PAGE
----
Ages 5-11

History Bits: Houdini

Houdini World's Greatest Mystery Man And Escape King is a new picture book biography on Harry Houdini, the escape artist and magician. It was written by Kathleen Krull and illustrated by Eric Velasquez.

Pearl's Picks for Youth and Teens

Librarian extraordinaire Nancy Pearl joined us at the Downtown library on Sunday for a talk about books, reading, and writing. She suggested several great books for young people, from picture books like Knuffle Bunny and Skippyjon Jones to chapter books like Three Terrible Trins, Whales on Stilts, and Ragweed. For teens, she especially liked Feed, by the same author as Whales on Stilts, Lisa Yee's Millicent Min, Girl Genius, Richard Peck's Teacher's Funeral, and the difficult but moving story in Looking for Normal by Betty Monthei. Already read these? Ask any librarian for more suggestions.

Show Way by Jacqueline Woodson

Jacqueline Woodson’s 2006 Newbery honor book Show Way traces her maternal family history from slavery, to the Civil Rights movement to the present day in eloquent poetic rhythm. Show Way is the quilt sown by slave women with an encrypted map that showed the way to freedom. The illustrations reveal both the fear and hope of African Americans throughout history.

Jeanne Birdsall’s Coming to Town!

The National Book Award winning author of The Penderwicks will be joining many enthusiastic readers at the Ann Arbor Book Festival on Saturday, May 13th at 12:00 pm. This delightful romp for kids is the perfect summer read!

Mr. Williams by Karen Barbour

Mr. Williams is a biography of a man who grew up on a farm in Arcadia, Louisiana. He was born the same year as Martin Luther King Jr. and when Calvin Coolidge was president. In simple text, Karen Barbour captures the life of Mr. Williams as it was told to her when she was a little girl.

Dad Jackie, and Me by Myron Uhlberg

It's 1947 and Jackie Robinson will play for the Brooklyn Dodgers for the first time. A young boy and his deaf father attend the game. The crowd cheers Jackie, Jackie, Jackie!, but his father who is deaf yells Aghee, Aghee, Aghee! The boy is embarrassed. They go to every game that summer. The boy wonders why his father is so interested in baseball and why he is so fascinated with Jackie Robinson. He later learns that his father and Jackie Robinson have a lot in common. They both have to live in a world of prejudice. Myon Ulberg uses his own life experience to create a story of triumph over adversity.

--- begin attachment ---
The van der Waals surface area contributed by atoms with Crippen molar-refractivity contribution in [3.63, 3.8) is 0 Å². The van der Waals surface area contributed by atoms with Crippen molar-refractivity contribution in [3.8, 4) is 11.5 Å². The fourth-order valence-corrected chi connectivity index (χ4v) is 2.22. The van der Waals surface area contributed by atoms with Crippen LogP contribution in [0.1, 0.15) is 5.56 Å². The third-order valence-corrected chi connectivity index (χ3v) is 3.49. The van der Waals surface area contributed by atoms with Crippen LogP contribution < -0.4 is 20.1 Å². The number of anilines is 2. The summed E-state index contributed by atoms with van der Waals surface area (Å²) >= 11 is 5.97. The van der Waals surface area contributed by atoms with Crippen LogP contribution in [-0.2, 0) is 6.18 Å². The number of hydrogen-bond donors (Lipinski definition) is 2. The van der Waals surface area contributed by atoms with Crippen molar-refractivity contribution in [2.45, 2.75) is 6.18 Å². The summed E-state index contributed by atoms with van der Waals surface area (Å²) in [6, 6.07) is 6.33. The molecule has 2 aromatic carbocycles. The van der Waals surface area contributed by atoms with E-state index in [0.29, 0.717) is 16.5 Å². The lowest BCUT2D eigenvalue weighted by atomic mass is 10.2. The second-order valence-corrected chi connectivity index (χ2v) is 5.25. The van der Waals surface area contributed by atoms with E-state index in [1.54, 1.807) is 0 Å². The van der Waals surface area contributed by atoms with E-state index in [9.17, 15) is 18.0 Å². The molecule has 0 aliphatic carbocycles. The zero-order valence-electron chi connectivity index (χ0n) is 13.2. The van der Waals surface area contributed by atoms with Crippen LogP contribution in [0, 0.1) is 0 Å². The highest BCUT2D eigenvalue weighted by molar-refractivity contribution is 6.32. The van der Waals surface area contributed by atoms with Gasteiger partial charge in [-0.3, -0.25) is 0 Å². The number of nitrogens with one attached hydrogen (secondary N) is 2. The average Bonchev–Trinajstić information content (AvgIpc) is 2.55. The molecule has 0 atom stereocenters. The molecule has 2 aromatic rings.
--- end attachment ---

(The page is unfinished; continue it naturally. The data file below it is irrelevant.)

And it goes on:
Music and Motion for Kids

Gari Stein M and M program B

Kids ages 2-6 (and their grown-ups) get the exciting chance to listen as cellist Eric Amidon and pianist Kathryn Goodson from the Ann Arbor Symphony Orchestra play a G Major suite by Bach, an E Minor fugue by Brahms, The Swan by Saint Saens, Romanian Folk Dance by Bartok, and Voice of the Whale by Crumb! Does it get any better than this? Yes; they will get to move around the big room to all of it with Gari Stein! It's a great way to learn to listen and move to great classical music with folks who really know their notes. Two half-hour sessions on Friday morning, May 5; 9:30 and 10:30.

"Books Change Lives" at any time of life

The Books Change Lives Program is part of the Ann Arbor Book Festival. BCL encourages readers to tell us about their favorite all-time book and how it changed their lives. Rachel's favorite book is Strider by Beverly Cleary. Here's what she had to say about it: "I don't know how many times I have read Strider, but I know it better than any other book. The situations that Leigh Botts faces make me love it so much. He found his comfort in writing about his anxieties and in running with his dog. The way he wrote about running made me want to run. In high school I started. Running boosted my self-esteem, kept me focused and lively, and helped me push myself. Like Leigh Botts, running helped me deal with my social awkwardness." Do you have a favorite book that influenced your life?

Want a Chuckle During National Humor Month?

If you liked Millicent Min, Girl Genius, you will laugh out loud when you meet Stanford Wong, Millicent's nemesis, in the hilarious companion volume by Lisa Yee. Stanford is a reading challenged basketball star who discovers the joy of learning over a painful and comical summer.

This Is The Dream by Diane Z. Shore & Jessica Alexander

This Is The Dream is written in verse about the struggle for equality through nonviolence. The illustrations enhance the poetic verse leading to the accomplishment of being able to choose a seat on the bus, sit at a lunch counter with anyone from any race and drinking from the same water fountain in a park. This is a wonderful introduction to the discussion of civil rights with young children.

Syndicate content